More recently in the lab, my time has been focused on optimizing and performing the reactive oxidative species (ROS) assay. As my lab team has not used this particular assay before, one could say that I was breaking new ground with this experiment in the lab. We thought it best to establish and perform the controls before beginning the actual experimentation.
We know that chemical hydrogen peroxide will produce ROS in cells no matter what. After determining the proper concentration range to use, experimentation was just a matter of seeding the cells into a 96-well plate overnight, giving the cells treatment and performing the assay the following day.
The first trial wasn’t completely unsuccessful; however, something was clearly amiss. After communicating with a Cell-Biolabs (company the ROS reagents are from) technician, we learned where we went wrong. In the end, the main problem came down to two very fixable issues: 1. We hadn’t seeded enough cells in the plate the night before and 2. We needed to change to a specialized 96-well plate that would make the experiment easier and give us more data points-which the experimental protocol did not specify in its instructions. Believe me, I wasn’t happy that the company hadn’t included this key information.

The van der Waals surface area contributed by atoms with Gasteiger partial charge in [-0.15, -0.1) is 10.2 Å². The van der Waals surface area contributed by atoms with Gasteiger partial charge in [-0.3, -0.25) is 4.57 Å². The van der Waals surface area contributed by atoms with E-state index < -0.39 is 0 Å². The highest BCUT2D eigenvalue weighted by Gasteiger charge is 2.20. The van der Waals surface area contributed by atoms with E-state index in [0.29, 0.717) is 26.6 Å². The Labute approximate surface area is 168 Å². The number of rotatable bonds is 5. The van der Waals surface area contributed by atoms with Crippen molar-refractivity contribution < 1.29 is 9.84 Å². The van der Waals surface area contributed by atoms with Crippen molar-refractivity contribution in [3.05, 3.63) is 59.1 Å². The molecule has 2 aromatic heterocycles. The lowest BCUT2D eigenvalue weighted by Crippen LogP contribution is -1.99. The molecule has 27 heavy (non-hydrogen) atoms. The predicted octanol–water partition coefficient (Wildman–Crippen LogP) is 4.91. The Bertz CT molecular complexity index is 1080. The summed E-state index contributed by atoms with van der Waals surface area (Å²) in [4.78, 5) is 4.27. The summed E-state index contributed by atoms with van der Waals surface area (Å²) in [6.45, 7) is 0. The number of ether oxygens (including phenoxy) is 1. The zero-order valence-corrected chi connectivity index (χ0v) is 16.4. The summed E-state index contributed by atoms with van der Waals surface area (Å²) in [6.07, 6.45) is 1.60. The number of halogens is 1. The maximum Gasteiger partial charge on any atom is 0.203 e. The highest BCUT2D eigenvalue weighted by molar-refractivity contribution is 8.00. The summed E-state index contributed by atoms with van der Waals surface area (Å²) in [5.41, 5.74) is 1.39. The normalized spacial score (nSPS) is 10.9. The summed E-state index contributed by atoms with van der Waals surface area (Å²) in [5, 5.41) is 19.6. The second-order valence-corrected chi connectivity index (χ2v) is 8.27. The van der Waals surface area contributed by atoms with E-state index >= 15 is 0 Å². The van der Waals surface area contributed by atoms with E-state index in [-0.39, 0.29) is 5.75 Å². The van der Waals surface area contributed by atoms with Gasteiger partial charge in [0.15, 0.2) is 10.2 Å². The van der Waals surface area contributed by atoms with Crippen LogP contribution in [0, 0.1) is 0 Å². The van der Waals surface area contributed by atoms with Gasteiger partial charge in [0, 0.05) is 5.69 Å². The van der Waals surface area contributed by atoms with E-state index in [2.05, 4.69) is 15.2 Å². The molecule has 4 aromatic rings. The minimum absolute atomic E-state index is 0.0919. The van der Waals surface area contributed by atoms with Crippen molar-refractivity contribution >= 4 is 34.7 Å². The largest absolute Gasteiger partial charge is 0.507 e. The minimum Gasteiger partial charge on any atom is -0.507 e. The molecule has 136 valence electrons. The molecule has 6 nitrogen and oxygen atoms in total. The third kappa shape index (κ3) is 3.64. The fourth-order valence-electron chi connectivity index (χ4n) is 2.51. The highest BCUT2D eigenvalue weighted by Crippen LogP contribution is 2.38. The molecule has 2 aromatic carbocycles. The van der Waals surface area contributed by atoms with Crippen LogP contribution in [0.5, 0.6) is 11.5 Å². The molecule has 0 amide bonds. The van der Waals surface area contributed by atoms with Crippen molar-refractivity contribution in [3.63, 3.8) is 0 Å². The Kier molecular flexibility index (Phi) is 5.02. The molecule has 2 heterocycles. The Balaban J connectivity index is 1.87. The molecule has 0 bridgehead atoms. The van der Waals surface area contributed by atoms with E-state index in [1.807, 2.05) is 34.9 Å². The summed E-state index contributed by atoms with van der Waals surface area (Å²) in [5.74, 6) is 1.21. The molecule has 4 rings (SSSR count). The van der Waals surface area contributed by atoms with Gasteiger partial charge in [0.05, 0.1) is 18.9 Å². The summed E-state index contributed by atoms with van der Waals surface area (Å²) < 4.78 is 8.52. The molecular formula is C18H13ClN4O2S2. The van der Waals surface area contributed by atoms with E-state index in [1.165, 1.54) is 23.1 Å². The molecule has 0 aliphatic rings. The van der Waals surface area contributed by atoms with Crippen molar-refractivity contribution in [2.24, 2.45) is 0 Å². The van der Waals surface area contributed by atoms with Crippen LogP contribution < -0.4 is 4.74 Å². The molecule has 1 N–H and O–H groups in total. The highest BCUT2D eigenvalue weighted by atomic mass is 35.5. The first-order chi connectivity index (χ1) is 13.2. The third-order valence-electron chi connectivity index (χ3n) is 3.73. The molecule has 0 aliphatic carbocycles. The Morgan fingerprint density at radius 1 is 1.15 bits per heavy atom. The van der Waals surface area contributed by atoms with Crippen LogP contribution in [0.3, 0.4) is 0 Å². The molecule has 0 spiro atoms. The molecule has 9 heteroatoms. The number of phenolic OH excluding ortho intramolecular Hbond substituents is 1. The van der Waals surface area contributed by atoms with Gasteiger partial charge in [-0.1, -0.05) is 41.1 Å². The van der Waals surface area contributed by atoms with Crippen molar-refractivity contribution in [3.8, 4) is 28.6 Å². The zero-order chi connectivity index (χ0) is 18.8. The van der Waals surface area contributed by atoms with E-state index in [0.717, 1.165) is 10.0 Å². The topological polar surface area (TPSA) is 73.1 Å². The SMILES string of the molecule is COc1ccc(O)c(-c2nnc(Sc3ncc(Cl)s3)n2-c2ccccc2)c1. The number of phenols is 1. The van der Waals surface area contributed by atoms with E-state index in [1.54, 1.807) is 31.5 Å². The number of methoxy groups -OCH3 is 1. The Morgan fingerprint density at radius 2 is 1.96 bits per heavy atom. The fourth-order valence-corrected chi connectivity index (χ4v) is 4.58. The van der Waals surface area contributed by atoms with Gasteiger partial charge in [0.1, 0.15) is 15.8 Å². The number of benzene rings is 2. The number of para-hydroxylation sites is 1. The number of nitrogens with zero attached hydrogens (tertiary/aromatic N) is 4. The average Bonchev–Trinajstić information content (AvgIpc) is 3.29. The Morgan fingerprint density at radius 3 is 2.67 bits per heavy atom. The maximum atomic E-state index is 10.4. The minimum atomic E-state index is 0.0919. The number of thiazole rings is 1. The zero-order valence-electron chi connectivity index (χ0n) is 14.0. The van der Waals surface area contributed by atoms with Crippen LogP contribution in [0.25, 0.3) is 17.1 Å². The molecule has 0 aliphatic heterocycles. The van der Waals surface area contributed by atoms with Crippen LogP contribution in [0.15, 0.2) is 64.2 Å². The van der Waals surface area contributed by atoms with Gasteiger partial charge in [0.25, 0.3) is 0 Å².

After making these two simple adjustments, we were able to properly establish our positive control and were also able to obtain over 200 working data points for each sample. In the final portions of experimentation, we will actually be able to treat the cells with cytokines (chemicals that simulate cancer type environment by creating replicative stress) and determine whether or not there is an ROS response and establish if any correlation exists between ROS and the amount of polymerase eta protein in the cells.